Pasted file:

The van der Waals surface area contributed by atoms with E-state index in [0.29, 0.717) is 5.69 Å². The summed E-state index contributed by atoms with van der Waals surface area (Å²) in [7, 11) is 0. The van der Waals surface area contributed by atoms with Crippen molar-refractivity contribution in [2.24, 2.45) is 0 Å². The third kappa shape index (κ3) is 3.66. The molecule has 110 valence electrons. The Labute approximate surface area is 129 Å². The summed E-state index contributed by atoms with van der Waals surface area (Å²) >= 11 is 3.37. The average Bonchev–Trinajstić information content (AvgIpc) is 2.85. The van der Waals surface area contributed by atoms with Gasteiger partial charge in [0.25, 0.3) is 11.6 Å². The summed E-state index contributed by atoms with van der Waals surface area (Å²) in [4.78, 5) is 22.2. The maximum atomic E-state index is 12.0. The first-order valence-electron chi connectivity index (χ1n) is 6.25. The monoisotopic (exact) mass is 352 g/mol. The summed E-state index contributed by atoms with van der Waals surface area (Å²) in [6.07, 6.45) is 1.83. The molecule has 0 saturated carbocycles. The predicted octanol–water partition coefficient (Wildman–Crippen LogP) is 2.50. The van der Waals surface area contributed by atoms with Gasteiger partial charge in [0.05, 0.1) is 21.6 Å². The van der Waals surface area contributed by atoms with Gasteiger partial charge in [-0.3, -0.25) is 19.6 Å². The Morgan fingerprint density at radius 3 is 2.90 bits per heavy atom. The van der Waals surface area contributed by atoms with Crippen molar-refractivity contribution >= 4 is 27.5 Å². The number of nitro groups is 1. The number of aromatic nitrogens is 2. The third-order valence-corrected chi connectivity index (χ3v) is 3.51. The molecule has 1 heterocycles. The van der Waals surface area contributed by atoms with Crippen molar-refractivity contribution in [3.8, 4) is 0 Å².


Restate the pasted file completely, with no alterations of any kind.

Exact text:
The van der Waals surface area contributed by atoms with E-state index in [0.29, 0.717) is 5.69 Å². The summed E-state index contributed by atoms with van der Waals surface area (Å²) in [7, 11) is 0. The van der Waals surface area contributed by atoms with Crippen molar-refractivity contribution in [2.24, 2.45) is 0 Å². The third kappa shape index (κ3) is 3.66. The molecule has 110 valence electrons. The Labute approximate surface area is 129 Å². The summed E-state index contributed by atoms with van der Waals surface area (Å²) >= 11 is 3.37. The average Bonchev–Trinajstić information content (AvgIpc) is 2.85. The van der Waals surface area contributed by atoms with Gasteiger partial charge in [0.25, 0.3) is 11.6 Å². The summed E-state index contributed by atoms with van der Waals surface area (Å²) in [4.78, 5) is 22.2. The maximum atomic E-state index is 12.0. The first-order valence-electron chi connectivity index (χ1n) is 6.25. The monoisotopic (exact) mass is 352 g/mol. The summed E-state index contributed by atoms with van der Waals surface area (Å²) in [6.07, 6.45) is 1.83. The molecule has 0 saturated carbocycles. The predicted octanol–water partition coefficient (Wildman–Crippen LogP) is 2.50. The van der Waals surface area contributed by atoms with Gasteiger partial charge in [0.05, 0.1) is 21.6 Å². The van der Waals surface area contributed by atoms with Gasteiger partial charge in [-0.3, -0.25) is 19.6 Å². The Morgan fingerprint density at radius 3 is 2.90 bits per heavy atom. The van der Waals surface area contributed by atoms with Crippen molar-refractivity contribution >= 4 is 27.5 Å². The number of nitro groups is 1. The number of aromatic nitrogens is 2. The third-order valence-corrected chi connectivity index (χ3v) is 3.51. The molecule has 1 heterocycles. The van der Waals surface area contributed by atoms with Crippen molar-refractivity contribution in [3.8, 4) is 0 Å².